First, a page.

In a stunning turn of events this week, the Federal Reserve defied economists' expectations that the central bank would rein in quantitative easing. Expectations were for a $10-$20 billion reduction in the Fed's $85 billion-a-month bond purchasing program. Instead, the Fed vowed to continue buying bonds until additional evidence suggested that the economy was on a firmer footing.
I am not surprised with this course of action as Ben Bernanke has clearly stated in his writings and speeches that he strongly believes the Great Depression was extended by incorrect fiscal policy focused on tightening money supply. For that reason, we expect Quantitative Easing to remain alive and well for the foreseeable future.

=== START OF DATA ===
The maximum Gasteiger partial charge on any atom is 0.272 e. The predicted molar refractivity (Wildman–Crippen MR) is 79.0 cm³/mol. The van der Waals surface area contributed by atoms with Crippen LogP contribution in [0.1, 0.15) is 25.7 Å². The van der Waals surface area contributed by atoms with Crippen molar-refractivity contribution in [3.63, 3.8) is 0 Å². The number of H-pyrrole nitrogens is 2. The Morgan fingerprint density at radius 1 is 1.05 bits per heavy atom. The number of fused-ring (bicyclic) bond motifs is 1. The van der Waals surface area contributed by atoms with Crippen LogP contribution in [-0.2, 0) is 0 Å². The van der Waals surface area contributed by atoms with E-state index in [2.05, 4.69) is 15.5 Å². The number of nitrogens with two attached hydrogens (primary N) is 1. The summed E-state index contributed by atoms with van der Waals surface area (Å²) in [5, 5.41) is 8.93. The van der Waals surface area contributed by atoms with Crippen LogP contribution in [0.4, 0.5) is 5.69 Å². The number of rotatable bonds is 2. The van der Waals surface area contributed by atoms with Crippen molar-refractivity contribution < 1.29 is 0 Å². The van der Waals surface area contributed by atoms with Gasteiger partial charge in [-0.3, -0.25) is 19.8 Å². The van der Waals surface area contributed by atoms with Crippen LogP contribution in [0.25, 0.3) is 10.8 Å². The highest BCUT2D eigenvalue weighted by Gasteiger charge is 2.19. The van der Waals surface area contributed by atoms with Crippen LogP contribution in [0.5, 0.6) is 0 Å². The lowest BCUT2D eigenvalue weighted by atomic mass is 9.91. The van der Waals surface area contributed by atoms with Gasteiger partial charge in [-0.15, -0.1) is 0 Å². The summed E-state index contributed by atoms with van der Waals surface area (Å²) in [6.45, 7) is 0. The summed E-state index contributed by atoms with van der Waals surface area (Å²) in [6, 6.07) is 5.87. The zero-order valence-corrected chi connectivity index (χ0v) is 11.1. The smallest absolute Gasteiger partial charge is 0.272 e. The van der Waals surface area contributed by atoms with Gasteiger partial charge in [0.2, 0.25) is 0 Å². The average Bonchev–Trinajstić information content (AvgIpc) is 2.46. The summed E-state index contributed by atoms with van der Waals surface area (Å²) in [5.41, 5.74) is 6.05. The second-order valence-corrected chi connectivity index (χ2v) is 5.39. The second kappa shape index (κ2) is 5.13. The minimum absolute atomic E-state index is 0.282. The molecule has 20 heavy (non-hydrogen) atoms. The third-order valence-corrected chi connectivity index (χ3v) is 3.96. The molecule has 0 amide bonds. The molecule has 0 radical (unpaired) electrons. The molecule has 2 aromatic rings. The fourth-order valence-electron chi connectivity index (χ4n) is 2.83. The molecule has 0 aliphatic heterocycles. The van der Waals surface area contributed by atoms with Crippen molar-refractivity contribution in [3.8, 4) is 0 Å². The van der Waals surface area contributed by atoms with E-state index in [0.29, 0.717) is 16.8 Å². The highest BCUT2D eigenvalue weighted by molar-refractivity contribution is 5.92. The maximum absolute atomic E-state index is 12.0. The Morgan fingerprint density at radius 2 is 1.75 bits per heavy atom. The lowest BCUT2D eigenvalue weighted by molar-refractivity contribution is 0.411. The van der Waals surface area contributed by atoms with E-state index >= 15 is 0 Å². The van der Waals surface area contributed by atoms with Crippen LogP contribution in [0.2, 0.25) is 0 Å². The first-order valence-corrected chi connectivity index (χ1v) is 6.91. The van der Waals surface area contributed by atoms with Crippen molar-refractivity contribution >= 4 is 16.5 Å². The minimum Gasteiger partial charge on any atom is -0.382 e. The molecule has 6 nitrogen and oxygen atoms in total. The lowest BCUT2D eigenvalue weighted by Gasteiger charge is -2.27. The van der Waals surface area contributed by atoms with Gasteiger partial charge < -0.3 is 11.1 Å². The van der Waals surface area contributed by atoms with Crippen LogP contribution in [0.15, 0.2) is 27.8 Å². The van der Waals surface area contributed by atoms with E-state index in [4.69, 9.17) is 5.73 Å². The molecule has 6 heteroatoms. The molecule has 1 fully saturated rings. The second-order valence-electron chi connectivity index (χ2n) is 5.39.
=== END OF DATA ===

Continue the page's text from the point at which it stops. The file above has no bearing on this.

(Read more: No Fed taper brings back talk of currency war)
This is not to say that interest rates are destined to remain low forever; clearly rates will rise as economic activity expands. The stumbling recovery playing out at present qualifies as economic expansion, and given that monetary agencies around the world are injecting billions of dollars into economies, additional progress appears likely.